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28 July 2008 Wide-field imaging interferometry testbed (WIIT): image construction algorithms
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The Wide-Field Imaging Interferometry Testbed (WIIT) is a wide-field spectral imaging Michelson interferometer designed and developed at the NASA/Goddard Space Flight Center. WIIT is now operational and is being used to demonstrate imaging and spectroscopy over fields-of-view larger than the typically narrow primary beam footprint of a conventional Michelson interferometer. At the heart of this technique is the "double-Fourier" approach whereby the apertures and a delay line are both moved to collect interferograms over a 2D wide field detector grid simultaneously; one interferogram per detector pixel. This aggregate set of interferograms, as a function of baseline and delay line, is algorithmically processed to construct a hyperspectral image cube. Herein is developed and discussed the algorithm that constructs the image cube. We show our preliminary results using observed laboratory WIIT data and discuss our ongoing work for image deconvolution.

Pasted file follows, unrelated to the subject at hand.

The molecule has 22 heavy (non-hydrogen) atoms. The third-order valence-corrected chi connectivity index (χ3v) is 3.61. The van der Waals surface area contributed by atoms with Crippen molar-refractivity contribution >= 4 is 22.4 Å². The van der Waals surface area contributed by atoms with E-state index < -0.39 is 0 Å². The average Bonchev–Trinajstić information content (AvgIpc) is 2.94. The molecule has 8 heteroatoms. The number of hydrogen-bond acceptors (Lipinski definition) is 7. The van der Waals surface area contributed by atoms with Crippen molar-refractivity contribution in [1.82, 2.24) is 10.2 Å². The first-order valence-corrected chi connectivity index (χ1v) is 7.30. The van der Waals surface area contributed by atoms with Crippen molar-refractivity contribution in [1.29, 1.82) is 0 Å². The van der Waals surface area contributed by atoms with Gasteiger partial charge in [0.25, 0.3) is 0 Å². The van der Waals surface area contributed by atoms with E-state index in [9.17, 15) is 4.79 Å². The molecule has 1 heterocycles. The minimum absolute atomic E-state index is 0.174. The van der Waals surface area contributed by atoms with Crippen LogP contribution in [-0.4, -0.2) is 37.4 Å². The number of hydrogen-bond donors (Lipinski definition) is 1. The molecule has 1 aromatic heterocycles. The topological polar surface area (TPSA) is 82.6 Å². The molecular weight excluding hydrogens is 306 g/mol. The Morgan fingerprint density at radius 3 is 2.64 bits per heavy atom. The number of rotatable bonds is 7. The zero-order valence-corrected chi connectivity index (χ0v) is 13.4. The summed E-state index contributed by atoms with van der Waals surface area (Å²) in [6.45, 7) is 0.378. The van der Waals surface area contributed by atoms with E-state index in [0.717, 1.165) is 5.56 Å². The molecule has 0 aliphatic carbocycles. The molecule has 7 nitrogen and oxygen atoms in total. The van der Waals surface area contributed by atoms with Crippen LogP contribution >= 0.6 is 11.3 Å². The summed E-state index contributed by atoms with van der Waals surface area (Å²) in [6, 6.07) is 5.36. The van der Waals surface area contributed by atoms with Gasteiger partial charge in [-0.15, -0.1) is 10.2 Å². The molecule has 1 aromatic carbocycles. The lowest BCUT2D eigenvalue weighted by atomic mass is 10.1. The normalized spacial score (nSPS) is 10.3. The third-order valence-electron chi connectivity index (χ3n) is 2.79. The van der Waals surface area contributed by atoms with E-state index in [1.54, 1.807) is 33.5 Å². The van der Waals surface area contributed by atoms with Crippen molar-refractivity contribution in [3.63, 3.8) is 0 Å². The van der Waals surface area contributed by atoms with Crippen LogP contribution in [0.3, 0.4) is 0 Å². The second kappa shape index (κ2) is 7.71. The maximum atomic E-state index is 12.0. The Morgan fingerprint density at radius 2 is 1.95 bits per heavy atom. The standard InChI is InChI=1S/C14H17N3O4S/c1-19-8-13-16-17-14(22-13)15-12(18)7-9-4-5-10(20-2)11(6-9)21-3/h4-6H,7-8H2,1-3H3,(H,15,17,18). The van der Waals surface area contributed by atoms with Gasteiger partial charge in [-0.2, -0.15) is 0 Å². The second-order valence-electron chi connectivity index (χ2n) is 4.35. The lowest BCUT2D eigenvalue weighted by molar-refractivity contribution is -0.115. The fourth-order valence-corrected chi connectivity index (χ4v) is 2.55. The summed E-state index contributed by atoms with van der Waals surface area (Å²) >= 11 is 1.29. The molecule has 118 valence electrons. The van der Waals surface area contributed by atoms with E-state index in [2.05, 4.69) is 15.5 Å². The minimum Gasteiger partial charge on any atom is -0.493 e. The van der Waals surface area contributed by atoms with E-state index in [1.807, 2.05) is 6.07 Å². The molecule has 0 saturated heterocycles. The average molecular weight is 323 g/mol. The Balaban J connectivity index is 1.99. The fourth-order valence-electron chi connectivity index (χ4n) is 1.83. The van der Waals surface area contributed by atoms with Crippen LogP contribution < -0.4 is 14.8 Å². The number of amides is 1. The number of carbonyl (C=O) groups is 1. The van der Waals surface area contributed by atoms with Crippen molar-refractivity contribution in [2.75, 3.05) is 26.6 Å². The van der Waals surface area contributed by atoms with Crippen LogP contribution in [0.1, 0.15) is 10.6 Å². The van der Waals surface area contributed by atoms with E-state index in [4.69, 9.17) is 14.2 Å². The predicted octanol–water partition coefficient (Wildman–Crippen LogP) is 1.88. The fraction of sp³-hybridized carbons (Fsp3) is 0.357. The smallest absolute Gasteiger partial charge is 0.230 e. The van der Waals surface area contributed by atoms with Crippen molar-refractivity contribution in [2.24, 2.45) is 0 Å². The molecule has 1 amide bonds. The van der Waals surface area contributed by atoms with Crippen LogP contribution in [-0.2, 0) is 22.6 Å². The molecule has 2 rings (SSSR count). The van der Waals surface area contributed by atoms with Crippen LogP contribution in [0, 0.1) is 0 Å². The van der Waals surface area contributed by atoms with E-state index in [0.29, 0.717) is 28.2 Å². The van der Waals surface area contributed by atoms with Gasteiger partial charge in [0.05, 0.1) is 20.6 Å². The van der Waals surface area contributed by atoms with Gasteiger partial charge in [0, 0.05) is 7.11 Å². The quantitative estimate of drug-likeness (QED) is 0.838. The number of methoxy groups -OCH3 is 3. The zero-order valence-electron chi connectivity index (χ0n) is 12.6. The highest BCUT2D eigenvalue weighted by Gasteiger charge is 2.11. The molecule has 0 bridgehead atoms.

© (2008) COPYRIGHT Society of Photo-Optical Instrumentation Engineers (SPIE). Downloading of the abstract is permitted for personal use only.
Richard G. Lyon, Stephen A. Rinehart, David T. Leisawitz, and Nargess Memarsadeghi "Wide-field imaging interferometry testbed (WIIT): image construction algorithms", Proc. SPIE 7013, Optical and Infrared Interferometry, 70131M (28 July 2008);

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